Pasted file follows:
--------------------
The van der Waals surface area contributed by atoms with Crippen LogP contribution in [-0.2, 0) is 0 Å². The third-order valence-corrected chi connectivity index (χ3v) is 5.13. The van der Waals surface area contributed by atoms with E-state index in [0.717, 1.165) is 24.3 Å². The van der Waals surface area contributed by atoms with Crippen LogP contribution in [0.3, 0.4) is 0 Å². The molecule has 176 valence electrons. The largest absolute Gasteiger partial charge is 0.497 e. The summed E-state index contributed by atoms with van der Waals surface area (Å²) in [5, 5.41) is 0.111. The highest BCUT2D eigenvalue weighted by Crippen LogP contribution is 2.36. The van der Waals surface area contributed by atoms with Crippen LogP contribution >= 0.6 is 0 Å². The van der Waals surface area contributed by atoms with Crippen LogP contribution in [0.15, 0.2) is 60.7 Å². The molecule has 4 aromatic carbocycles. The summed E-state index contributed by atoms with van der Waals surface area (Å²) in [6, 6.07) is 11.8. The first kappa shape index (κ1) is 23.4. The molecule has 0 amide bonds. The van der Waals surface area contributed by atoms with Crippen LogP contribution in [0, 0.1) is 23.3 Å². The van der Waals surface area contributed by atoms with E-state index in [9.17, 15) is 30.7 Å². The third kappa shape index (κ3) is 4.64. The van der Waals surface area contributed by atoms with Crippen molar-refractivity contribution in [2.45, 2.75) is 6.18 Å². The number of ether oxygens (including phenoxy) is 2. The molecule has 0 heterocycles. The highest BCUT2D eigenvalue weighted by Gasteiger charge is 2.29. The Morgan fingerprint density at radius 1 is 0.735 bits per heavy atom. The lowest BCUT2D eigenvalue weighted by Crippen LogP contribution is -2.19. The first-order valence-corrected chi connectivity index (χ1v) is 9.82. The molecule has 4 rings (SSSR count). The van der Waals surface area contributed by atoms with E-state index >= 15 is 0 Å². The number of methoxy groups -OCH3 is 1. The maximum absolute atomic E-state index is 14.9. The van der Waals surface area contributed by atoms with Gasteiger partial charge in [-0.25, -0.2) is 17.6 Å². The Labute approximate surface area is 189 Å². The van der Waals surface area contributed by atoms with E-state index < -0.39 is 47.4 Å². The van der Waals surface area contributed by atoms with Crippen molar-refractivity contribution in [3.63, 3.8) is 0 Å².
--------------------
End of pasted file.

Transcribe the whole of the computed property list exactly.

The van der Waals surface area contributed by atoms with Crippen LogP contribution in [-0.2, 0) is 0 Å². The third-order valence-corrected chi connectivity index (χ3v) is 5.13. The van der Waals surface area contributed by atoms with E-state index in [0.717, 1.165) is 24.3 Å². The van der Waals surface area contributed by atoms with Crippen LogP contribution in [0.3, 0.4) is 0 Å². The molecule has 176 valence electrons. The largest absolute Gasteiger partial charge is 0.497 e. The summed E-state index contributed by atoms with van der Waals surface area (Å²) in [5, 5.41) is 0.111. The highest BCUT2D eigenvalue weighted by Crippen LogP contribution is 2.36. The van der Waals surface area contributed by atoms with Crippen LogP contribution >= 0.6 is 0 Å². The van der Waals surface area contributed by atoms with Crippen LogP contribution in [0.15, 0.2) is 60.7 Å². The molecule has 4 aromatic carbocycles. The summed E-state index contributed by atoms with van der Waals surface area (Å²) in [6, 6.07) is 11.8. The first kappa shape index (κ1) is 23.4. The molecule has 0 amide bonds. The van der Waals surface area contributed by atoms with Crippen LogP contribution in [0, 0.1) is 23.3 Å². The van der Waals surface area contributed by atoms with E-state index in [9.17, 15) is 30.7 Å². The third kappa shape index (κ3) is 4.64. The van der Waals surface area contributed by atoms with Crippen molar-refractivity contribution in [2.45, 2.75) is 6.18 Å². The number of ether oxygens (including phenoxy) is 2. The molecule has 0 heterocycles. The highest BCUT2D eigenvalue weighted by Gasteiger charge is 2.29. The Morgan fingerprint density at radius 1 is 0.735 bits per heavy atom. The lowest BCUT2D eigenvalue weighted by Crippen LogP contribution is -2.19. The first-order valence-corrected chi connectivity index (χ1v) is 9.82. The molecule has 4 rings (SSSR count). The van der Waals surface area contributed by atoms with E-state index >= 15 is 0 Å². The number of methoxy groups -OCH3 is 1. The maximum absolute atomic E-state index is 14.9. The van der Waals surface area contributed by atoms with Gasteiger partial charge in [-0.25, -0.2) is 17.6 Å². The Labute approximate surface area is 189 Å². The van der Waals surface area contributed by atoms with E-state index < -0.39 is 47.4 Å². The van der Waals surface area contributed by atoms with Crippen molar-refractivity contribution in [3.63, 3.8) is 0 Å².